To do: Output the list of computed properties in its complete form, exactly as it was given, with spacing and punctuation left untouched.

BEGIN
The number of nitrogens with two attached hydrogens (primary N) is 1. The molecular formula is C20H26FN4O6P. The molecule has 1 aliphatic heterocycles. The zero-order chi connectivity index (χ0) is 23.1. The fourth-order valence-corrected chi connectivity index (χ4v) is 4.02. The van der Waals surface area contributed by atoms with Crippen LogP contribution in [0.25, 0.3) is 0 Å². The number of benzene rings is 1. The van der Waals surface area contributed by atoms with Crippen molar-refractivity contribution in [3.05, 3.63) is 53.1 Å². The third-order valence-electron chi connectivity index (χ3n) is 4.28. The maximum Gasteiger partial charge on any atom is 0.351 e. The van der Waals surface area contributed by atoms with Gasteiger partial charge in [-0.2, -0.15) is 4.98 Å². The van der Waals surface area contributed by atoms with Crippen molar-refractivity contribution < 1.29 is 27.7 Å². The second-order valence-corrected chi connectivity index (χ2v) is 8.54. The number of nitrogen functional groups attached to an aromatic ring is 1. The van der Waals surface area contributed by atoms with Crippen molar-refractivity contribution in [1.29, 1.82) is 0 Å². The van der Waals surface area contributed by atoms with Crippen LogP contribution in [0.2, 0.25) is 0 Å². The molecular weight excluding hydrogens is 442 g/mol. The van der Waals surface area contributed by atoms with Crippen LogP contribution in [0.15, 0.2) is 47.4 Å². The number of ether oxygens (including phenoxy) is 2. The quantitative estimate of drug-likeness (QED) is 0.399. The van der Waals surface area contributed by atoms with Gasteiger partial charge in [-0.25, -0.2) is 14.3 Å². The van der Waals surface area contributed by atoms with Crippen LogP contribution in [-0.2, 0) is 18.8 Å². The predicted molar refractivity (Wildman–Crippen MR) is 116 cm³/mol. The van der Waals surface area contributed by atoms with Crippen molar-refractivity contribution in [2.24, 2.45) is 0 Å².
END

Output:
The number of nitrogens with two attached hydrogens (primary N) is 1. The molecular formula is C20H26FN4O6P. The molecule has 1 aliphatic heterocycles. The zero-order chi connectivity index (χ0) is 23.1. The fourth-order valence-corrected chi connectivity index (χ4v) is 4.02. The van der Waals surface area contributed by atoms with Crippen LogP contribution in [0.25, 0.3) is 0 Å². The number of benzene rings is 1. The van der Waals surface area contributed by atoms with Crippen molar-refractivity contribution in [3.05, 3.63) is 53.1 Å². The third-order valence-electron chi connectivity index (χ3n) is 4.28. The maximum Gasteiger partial charge on any atom is 0.351 e. The van der Waals surface area contributed by atoms with Gasteiger partial charge in [-0.2, -0.15) is 4.98 Å². The van der Waals surface area contributed by atoms with Crippen molar-refractivity contribution < 1.29 is 27.7 Å². The second-order valence-corrected chi connectivity index (χ2v) is 8.54. The number of nitrogen functional groups attached to an aromatic ring is 1. The van der Waals surface area contributed by atoms with Crippen molar-refractivity contribution in [1.29, 1.82) is 0 Å². The van der Waals surface area contributed by atoms with Crippen LogP contribution in [0.2, 0.25) is 0 Å². The molecular weight excluding hydrogens is 442 g/mol. The van der Waals surface area contributed by atoms with Crippen LogP contribution in [0.15, 0.2) is 47.4 Å². The number of ether oxygens (including phenoxy) is 2. The quantitative estimate of drug-likeness (QED) is 0.399. The van der Waals surface area contributed by atoms with Gasteiger partial charge in [-0.25, -0.2) is 14.3 Å². The van der Waals surface area contributed by atoms with Crippen LogP contribution in [-0.2, 0) is 18.8 Å². The predicted molar refractivity (Wildman–Crippen MR) is 116 cm³/mol. The van der Waals surface area contributed by atoms with Crippen molar-refractivity contribution in [2.24, 2.45) is 0 Å².